Short-term U.S. growth should help inflation get closer to the U.S. Federal Reserve's 2% target, but long-term trends could mean the central bank will have to adjust its expectations for prices, Federal Reserve Bank of Dallas President Robert Kaplan said.
Aided by recent tax legislation, GDP growth should get to a range between 2.5% and 2.75% this year, Kaplan said May 15 at the Council on Foreign Relations in New York.
But an aging workforce and technological change will be obstacles to productivity, with growth slowing to 1.75% to 2% by 2021, he said.
That means that the path of rate hikes the Fed should follow to get to a neutral rate of inflation will be slower, Kaplan said.
"If you asked me 10 years ago what’s the neutral nominal rate [of inflation], I would say that’s between 4% to 5%,” he said. “Today, it’s 2.5% to 3%, because prospects for future GDP growth are sluggish."
Over the next 12 to 18 months, the issue will be what the Fed should do when it gets to a neutral rate, Kaplan said, adding that the central bank should have "gradual and patient removals of accommodation, including reducing its balance sheet."
Kaplan predicted that the Fed’s balance sheet would eventually hold somewhere between $2 trillion and $3 trillion, mostly in Treasurys.
The Fed has raised rates once already in 2018 to a range between 1.5% and 1.75% and is expected to raise rates at least twice more, with the next rate hike expected in June.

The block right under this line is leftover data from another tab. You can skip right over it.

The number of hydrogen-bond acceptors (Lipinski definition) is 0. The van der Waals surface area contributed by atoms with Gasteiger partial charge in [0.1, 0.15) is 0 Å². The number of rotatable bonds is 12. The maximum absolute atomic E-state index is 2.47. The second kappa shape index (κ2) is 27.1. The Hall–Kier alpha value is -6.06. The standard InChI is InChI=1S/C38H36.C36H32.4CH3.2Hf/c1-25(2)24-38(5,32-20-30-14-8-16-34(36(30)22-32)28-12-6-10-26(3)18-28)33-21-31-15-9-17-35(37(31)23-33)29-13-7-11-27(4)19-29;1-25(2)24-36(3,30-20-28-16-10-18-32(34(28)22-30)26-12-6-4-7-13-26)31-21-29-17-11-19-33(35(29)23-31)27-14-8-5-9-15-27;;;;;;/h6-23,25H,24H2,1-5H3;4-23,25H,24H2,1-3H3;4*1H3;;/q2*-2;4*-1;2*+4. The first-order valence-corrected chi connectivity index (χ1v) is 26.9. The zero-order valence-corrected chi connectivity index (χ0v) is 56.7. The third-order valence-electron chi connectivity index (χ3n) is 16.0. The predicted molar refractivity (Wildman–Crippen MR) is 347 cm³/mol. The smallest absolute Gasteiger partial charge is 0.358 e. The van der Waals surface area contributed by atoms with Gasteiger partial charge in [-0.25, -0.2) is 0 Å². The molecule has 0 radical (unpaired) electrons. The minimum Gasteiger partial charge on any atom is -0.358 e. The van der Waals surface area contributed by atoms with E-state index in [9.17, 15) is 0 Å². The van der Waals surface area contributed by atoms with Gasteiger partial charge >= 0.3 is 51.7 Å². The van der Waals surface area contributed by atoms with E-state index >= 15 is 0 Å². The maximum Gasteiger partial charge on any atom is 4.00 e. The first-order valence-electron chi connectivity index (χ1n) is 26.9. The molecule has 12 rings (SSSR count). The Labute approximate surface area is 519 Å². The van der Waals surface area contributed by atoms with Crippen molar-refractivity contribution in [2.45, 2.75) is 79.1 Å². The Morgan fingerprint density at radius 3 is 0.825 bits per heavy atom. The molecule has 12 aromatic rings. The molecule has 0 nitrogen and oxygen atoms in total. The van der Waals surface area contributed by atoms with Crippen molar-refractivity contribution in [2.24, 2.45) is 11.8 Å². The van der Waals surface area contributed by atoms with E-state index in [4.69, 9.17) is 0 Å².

Though some economists predict a fourth rate hike, Kaplan said raises should be gradual, saying: "I would rather make that judgment later in the year."
Kaplan is not a voting member of the Federal Open Market Committee this year.
Though he expects oil prices to stabilize in the short term — the price of Brent is up about 22% this year to around $78 per barrel — Kaplan said that in three to five years, the Dallas Fed expected oil prices to strike a "fragile equilibrium," because it was doubtful that shale could keep up with global demand.
"The spike risk is to the upside" in the longer term, he said.
The Dallas Fed chief also weighed in on the renegotiation of the North American Free Trade Agreement, noting that the trading partnerships with Mexico, and to a lesser extent with Canada, were developed over the past 20 to 25 years.
Because those partnerships mostly involve intermediate supply chains, they benefit the U.S. economy and workforce, Kaplan said, adding: "If we don’t have [NAFTA], we will likely lose share to Asia."